‘My husband took his own life in the Stockport park where he proposed to me’
A grieving widow has spoken out about her 'devastating loss' after her husband took his life in the same park where he proposed to her.
Craig Murray, 41, was found hanged at Etherow Country Park in Stockport, in May 2020, three years after popping the question to his wife Jade.
Now two years on, his widow Jade has paid tribute to her late husband, saying that she still finds it 'incredibly difficult' that he is gone.
Jade said: “It’s more than two years since I lost Craig and it’s still incredibly difficult to come to terms with the fact he’s no longer here.
“We had only been married 18 months when he died, Craig’s mental illness was putting a strain on our relationship, but I believe that with the correct treatment Craig would have recovered and we would have spent the rest of our lives together.
"It devastates me that this won’t happen."
An inquest held in December 2020 revealed that on May 18, Craig told his mental health co-ordinator that he had 'thought about' taking his life that week.
His case should have been elevated to a 'red' category at this point, which would have likely resulted in Craig being reassessed either the day or the following day.
Instead, his case remained at ‘amber’ and an agreement was made for the team to speak to Craig twice a week over the phone, including a call on May 21.
However, the scheduled call did not go ahead but an attempt to call Craig was made by the care co-ordinator the following day on May 22 - but he wasn't in.
He was found dead on 23 May, in the same park where he had proposed to Jade, 39, just three and a half years before.
Jade has now instructed medical negligence experts at Irwin Mitchell to investigate her husband’s care under the Pennine Care NHS Foundation Trust.
Jade added: “When his mental health began to deteriorate, he began thinking he was in danger and that people were following him.
"He moved in with his mum just before lockdown as he kept saying he thought I was also in danger and that our home security was being hacked.
"It was awful and I kept pleading with him not to do anything stupid. When he was found in the park, my emotions were all over the place.
"It was such a special location for us as that’s where we got engaged.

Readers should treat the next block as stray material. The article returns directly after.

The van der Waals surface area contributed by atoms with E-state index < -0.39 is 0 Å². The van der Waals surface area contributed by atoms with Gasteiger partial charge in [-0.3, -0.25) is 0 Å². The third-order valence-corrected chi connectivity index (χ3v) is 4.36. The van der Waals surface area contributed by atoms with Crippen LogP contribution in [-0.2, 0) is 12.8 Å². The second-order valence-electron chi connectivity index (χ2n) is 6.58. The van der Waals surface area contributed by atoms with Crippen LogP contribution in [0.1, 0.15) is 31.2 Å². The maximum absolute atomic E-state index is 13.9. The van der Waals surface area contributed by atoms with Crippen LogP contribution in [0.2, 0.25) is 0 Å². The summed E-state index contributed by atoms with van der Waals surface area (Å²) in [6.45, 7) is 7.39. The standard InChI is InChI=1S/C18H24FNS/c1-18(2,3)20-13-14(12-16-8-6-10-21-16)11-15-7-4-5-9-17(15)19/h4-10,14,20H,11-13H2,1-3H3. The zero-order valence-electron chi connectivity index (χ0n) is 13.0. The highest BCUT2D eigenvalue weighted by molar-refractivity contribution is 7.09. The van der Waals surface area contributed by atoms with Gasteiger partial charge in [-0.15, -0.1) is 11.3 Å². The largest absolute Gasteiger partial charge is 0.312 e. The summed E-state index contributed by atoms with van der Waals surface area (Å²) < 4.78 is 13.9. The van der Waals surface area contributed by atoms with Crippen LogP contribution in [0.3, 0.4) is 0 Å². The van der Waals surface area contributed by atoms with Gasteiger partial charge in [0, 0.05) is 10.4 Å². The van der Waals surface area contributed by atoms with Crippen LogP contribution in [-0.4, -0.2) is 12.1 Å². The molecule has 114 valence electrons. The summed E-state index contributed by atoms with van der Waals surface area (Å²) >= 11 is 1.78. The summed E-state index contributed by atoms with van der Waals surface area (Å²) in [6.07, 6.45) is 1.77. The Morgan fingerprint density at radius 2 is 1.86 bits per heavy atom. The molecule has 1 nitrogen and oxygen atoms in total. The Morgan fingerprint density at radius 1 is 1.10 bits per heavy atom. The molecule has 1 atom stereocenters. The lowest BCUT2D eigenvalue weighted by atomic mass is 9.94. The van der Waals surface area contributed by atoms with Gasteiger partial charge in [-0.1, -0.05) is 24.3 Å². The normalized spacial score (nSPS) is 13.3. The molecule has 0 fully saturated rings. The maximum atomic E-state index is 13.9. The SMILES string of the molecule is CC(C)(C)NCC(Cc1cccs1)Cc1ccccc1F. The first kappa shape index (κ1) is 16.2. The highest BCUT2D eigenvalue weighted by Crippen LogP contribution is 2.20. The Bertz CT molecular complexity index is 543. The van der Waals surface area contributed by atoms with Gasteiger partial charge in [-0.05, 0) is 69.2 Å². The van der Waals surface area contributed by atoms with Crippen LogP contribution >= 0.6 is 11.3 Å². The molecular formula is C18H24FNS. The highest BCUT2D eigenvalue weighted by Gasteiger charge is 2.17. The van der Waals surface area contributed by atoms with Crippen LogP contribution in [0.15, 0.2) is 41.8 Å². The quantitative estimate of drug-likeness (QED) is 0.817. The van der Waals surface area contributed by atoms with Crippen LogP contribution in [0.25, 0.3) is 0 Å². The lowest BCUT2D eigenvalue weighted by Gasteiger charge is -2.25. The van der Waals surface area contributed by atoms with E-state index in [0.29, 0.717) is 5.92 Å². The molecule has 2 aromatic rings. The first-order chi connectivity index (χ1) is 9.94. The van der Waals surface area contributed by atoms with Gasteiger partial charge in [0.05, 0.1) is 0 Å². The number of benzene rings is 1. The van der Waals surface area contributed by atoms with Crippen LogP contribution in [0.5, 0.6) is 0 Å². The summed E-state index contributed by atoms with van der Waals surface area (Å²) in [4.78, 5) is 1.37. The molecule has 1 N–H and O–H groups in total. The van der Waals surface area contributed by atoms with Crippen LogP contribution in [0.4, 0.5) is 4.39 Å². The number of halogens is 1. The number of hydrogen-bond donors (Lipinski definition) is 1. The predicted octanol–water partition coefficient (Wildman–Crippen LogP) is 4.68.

"To this day, I still have so many questions over Craig’s death and whether more could have been done to help him.
"While nothing will bring him back to me, I hope that by sharing my story it will highlight the devastating effects that the lack of appropriate support for loved ones with mental health problems can have.
"I hope it will encourage people to seek the treatment and support they need before it’s too late.”
Margaret Ryan, the specialist medical negligence lawyer at Irwin Mitchell representing Jade, said: “Craig’s family remain devastated by what’s happened and his son who was 15 years old at the time is now without a father.
“Anyone can be affected by mental health and it’s vital that people receive the care and support they need.
"World Suicide Prevention Day is an important reminder that those affected need not suffer alone and that it is vital that those effected by mental illness receive the support and treatment that they need
“Sadly, the inquest into Craig’s death highlighted issues in the care provided to him in the lead up to his death.
"We’re now investigating this and will continue to support Jade however we can.”
Clare Parker, director of nursing, healthcare professionals and quality governance at Pennine Care NHS Foundation Trust, said: “Our deepest sympathies are with Craig Murray’s family. Our own investigation supported the findings of the coroner. The Covid pandemic meant that we had to rapidly change the way our teams worked and we accepted that a lack of face-to-face contact was a missed opportunity to reassess Mr Murray. We are very sorry this did not happen.”